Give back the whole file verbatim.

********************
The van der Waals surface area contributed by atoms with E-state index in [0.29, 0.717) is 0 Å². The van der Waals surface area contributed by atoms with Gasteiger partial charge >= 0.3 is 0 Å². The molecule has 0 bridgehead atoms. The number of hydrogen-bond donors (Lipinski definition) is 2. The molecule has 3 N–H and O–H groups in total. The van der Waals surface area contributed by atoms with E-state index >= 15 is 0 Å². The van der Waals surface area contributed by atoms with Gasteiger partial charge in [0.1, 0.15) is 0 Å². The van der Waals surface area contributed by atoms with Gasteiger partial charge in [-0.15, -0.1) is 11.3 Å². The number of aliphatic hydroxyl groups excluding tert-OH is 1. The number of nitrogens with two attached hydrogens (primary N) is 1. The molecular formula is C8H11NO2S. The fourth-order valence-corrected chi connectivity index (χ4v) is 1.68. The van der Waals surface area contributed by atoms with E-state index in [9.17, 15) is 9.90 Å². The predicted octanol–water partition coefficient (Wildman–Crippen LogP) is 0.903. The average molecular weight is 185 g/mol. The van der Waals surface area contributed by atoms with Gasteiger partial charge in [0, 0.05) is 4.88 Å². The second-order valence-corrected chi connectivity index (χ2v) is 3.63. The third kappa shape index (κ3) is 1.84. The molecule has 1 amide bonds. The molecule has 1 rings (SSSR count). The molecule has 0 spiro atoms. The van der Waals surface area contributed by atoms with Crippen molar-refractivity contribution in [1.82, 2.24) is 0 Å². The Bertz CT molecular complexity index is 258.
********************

The van der Waals surface area contributed by atoms with E-state index in [0.29, 0.717) is 0 Å². The van der Waals surface area contributed by atoms with Gasteiger partial charge >= 0.3 is 0 Å². The molecule has 0 bridgehead atoms. The number of hydrogen-bond donors (Lipinski definition) is 2. The molecule has 3 N–H and O–H groups in total. The van der Waals surface area contributed by atoms with E-state index >= 15 is 0 Å². The van der Waals surface area contributed by atoms with Gasteiger partial charge in [0.1, 0.15) is 0 Å². The van der Waals surface area contributed by atoms with Gasteiger partial charge in [-0.15, -0.1) is 11.3 Å². The number of aliphatic hydroxyl groups excluding tert-OH is 1. The number of nitrogens with two attached hydrogens (primary N) is 1. The molecular formula is C8H11NO2S. The fourth-order valence-corrected chi connectivity index (χ4v) is 1.68. The van der Waals surface area contributed by atoms with E-state index in [9.17, 15) is 9.90 Å². The predicted octanol–water partition coefficient (Wildman–Crippen LogP) is 0.903. The average molecular weight is 185 g/mol. The van der Waals surface area contributed by atoms with Gasteiger partial charge in [0, 0.05) is 4.88 Å². The second-order valence-corrected chi connectivity index (χ2v) is 3.63. The third kappa shape index (κ3) is 1.84. The molecule has 1 amide bonds. The molecule has 1 rings (SSSR count). The molecule has 0 spiro atoms. The van der Waals surface area contributed by atoms with Crippen molar-refractivity contribution in [1.82, 2.24) is 0 Å². The Bertz CT molecular complexity index is 258.